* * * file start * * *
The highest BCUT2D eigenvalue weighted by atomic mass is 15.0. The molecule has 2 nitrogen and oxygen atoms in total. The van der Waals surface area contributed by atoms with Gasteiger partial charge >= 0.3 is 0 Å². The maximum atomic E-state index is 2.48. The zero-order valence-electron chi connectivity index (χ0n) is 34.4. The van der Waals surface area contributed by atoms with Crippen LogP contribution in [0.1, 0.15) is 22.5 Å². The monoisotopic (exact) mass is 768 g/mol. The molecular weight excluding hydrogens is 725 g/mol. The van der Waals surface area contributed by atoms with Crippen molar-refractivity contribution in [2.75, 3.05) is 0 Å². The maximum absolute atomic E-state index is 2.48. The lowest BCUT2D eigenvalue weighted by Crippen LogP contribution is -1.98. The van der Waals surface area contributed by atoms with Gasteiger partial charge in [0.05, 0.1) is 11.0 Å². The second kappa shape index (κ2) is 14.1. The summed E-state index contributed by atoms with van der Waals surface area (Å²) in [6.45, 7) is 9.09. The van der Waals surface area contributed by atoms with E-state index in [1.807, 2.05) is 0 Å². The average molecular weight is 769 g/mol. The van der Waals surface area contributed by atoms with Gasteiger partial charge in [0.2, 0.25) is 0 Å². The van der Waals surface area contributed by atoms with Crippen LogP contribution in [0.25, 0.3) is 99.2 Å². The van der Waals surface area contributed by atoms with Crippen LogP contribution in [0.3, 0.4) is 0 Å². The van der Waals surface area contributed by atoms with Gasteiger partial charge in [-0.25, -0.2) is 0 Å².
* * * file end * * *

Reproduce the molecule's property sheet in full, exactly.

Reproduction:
The highest BCUT2D eigenvalue weighted by atomic mass is 15.0. The molecule has 2 nitrogen and oxygen atoms in total. The van der Waals surface area contributed by atoms with Gasteiger partial charge >= 0.3 is 0 Å². The maximum atomic E-state index is 2.48. The zero-order valence-electron chi connectivity index (χ0n) is 34.4. The van der Waals surface area contributed by atoms with Crippen LogP contribution in [0.1, 0.15) is 22.5 Å². The monoisotopic (exact) mass is 768 g/mol. The molecular weight excluding hydrogens is 725 g/mol. The van der Waals surface area contributed by atoms with Crippen molar-refractivity contribution in [2.75, 3.05) is 0 Å². The maximum absolute atomic E-state index is 2.48. The lowest BCUT2D eigenvalue weighted by Crippen LogP contribution is -1.98. The van der Waals surface area contributed by atoms with Gasteiger partial charge in [0.05, 0.1) is 11.0 Å². The second kappa shape index (κ2) is 14.1. The summed E-state index contributed by atoms with van der Waals surface area (Å²) in [6.45, 7) is 9.09. The van der Waals surface area contributed by atoms with E-state index in [1.807, 2.05) is 0 Å². The average molecular weight is 769 g/mol. The van der Waals surface area contributed by atoms with Gasteiger partial charge in [0.2, 0.25) is 0 Å². The van der Waals surface area contributed by atoms with Crippen LogP contribution in [0.25, 0.3) is 99.2 Å². The van der Waals surface area contributed by atoms with Crippen LogP contribution in [0.3, 0.4) is 0 Å². The van der Waals surface area contributed by atoms with Gasteiger partial charge in [-0.25, -0.2) is 0 Å².